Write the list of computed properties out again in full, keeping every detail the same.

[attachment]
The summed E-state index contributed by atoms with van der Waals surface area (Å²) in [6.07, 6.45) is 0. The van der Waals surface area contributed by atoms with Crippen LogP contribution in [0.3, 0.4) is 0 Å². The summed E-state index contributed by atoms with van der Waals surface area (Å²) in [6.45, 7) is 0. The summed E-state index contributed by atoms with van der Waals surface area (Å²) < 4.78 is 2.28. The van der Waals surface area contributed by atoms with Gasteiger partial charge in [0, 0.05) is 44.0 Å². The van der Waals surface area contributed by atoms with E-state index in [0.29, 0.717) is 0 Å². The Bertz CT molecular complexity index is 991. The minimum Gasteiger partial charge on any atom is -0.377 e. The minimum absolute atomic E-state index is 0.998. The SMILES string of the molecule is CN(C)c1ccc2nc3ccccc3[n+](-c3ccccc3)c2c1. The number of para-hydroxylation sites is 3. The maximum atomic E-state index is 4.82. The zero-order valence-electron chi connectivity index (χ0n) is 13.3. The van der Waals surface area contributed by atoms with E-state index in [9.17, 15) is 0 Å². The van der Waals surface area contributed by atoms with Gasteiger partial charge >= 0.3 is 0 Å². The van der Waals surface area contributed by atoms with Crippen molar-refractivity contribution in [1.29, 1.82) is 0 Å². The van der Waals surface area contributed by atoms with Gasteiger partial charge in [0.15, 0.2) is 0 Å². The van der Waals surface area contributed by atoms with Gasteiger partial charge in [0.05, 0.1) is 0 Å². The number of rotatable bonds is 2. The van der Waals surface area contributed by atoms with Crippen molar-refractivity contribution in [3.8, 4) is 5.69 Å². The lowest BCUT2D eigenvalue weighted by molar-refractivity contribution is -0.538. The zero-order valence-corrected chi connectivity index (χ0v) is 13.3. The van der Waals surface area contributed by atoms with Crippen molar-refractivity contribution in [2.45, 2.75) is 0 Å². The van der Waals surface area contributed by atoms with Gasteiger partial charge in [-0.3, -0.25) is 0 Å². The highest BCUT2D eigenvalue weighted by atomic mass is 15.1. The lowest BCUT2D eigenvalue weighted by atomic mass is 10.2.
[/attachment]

The summed E-state index contributed by atoms with van der Waals surface area (Å²) in [6.07, 6.45) is 0. The van der Waals surface area contributed by atoms with Crippen LogP contribution in [0.3, 0.4) is 0 Å². The summed E-state index contributed by atoms with van der Waals surface area (Å²) in [6.45, 7) is 0. The summed E-state index contributed by atoms with van der Waals surface area (Å²) < 4.78 is 2.28. The van der Waals surface area contributed by atoms with Gasteiger partial charge in [0, 0.05) is 44.0 Å². The van der Waals surface area contributed by atoms with E-state index in [0.29, 0.717) is 0 Å². The Bertz CT molecular complexity index is 991. The minimum Gasteiger partial charge on any atom is -0.377 e. The minimum absolute atomic E-state index is 0.998. The SMILES string of the molecule is CN(C)c1ccc2nc3ccccc3[n+](-c3ccccc3)c2c1. The number of para-hydroxylation sites is 3. The maximum atomic E-state index is 4.82. The zero-order valence-electron chi connectivity index (χ0n) is 13.3. The van der Waals surface area contributed by atoms with E-state index in [9.17, 15) is 0 Å². The van der Waals surface area contributed by atoms with Gasteiger partial charge >= 0.3 is 0 Å². The van der Waals surface area contributed by atoms with Crippen molar-refractivity contribution in [1.29, 1.82) is 0 Å². The van der Waals surface area contributed by atoms with Gasteiger partial charge in [0.15, 0.2) is 0 Å². The van der Waals surface area contributed by atoms with Gasteiger partial charge in [0.05, 0.1) is 0 Å². The number of rotatable bonds is 2. The van der Waals surface area contributed by atoms with Crippen molar-refractivity contribution in [3.8, 4) is 5.69 Å². The lowest BCUT2D eigenvalue weighted by molar-refractivity contribution is -0.538. The zero-order valence-corrected chi connectivity index (χ0v) is 13.3. The van der Waals surface area contributed by atoms with Crippen molar-refractivity contribution in [2.45, 2.75) is 0 Å². The van der Waals surface area contributed by atoms with Gasteiger partial charge in [-0.3, -0.25) is 0 Å². The highest BCUT2D eigenvalue weighted by atomic mass is 15.1. The lowest BCUT2D eigenvalue weighted by atomic mass is 10.2.